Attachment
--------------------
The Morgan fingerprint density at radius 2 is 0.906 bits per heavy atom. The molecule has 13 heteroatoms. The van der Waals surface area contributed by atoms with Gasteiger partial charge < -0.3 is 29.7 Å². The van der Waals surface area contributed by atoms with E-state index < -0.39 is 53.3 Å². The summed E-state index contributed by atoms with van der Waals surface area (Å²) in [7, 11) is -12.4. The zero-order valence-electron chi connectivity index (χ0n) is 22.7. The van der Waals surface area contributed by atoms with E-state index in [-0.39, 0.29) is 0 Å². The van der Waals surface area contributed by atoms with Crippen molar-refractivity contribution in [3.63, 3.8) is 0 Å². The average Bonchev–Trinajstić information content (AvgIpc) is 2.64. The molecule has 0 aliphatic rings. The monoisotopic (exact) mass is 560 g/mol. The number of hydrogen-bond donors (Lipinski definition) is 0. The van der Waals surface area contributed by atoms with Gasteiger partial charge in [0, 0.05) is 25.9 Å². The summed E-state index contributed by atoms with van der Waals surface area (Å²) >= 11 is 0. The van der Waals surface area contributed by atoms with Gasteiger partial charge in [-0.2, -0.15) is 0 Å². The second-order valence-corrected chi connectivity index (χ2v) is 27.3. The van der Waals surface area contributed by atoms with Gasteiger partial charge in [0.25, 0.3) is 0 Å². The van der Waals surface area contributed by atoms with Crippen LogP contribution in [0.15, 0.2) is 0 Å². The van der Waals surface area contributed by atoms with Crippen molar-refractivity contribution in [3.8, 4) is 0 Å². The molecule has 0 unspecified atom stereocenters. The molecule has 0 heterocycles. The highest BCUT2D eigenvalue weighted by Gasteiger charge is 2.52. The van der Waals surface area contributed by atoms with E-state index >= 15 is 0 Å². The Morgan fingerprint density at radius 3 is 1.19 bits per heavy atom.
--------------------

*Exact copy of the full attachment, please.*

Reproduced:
The Morgan fingerprint density at radius 2 is 0.906 bits per heavy atom. The molecule has 13 heteroatoms. The van der Waals surface area contributed by atoms with Gasteiger partial charge < -0.3 is 29.7 Å². The van der Waals surface area contributed by atoms with E-state index < -0.39 is 53.3 Å². The summed E-state index contributed by atoms with van der Waals surface area (Å²) in [7, 11) is -12.4. The zero-order valence-electron chi connectivity index (χ0n) is 22.7. The van der Waals surface area contributed by atoms with E-state index in [-0.39, 0.29) is 0 Å². The van der Waals surface area contributed by atoms with Crippen molar-refractivity contribution in [3.63, 3.8) is 0 Å². The average Bonchev–Trinajstić information content (AvgIpc) is 2.64. The molecule has 0 aliphatic rings. The monoisotopic (exact) mass is 560 g/mol. The number of hydrogen-bond donors (Lipinski definition) is 0. The van der Waals surface area contributed by atoms with Gasteiger partial charge in [0, 0.05) is 25.9 Å². The summed E-state index contributed by atoms with van der Waals surface area (Å²) >= 11 is 0. The van der Waals surface area contributed by atoms with Gasteiger partial charge in [-0.2, -0.15) is 0 Å². The second-order valence-corrected chi connectivity index (χ2v) is 27.3. The van der Waals surface area contributed by atoms with Gasteiger partial charge in [0.25, 0.3) is 0 Å². The van der Waals surface area contributed by atoms with Crippen LogP contribution in [0.15, 0.2) is 0 Å². The van der Waals surface area contributed by atoms with Crippen molar-refractivity contribution in [3.8, 4) is 0 Å². The molecule has 0 unspecified atom stereocenters. The molecule has 0 heterocycles. The highest BCUT2D eigenvalue weighted by Gasteiger charge is 2.52. The van der Waals surface area contributed by atoms with E-state index >= 15 is 0 Å². The Morgan fingerprint density at radius 3 is 1.19 bits per heavy atom.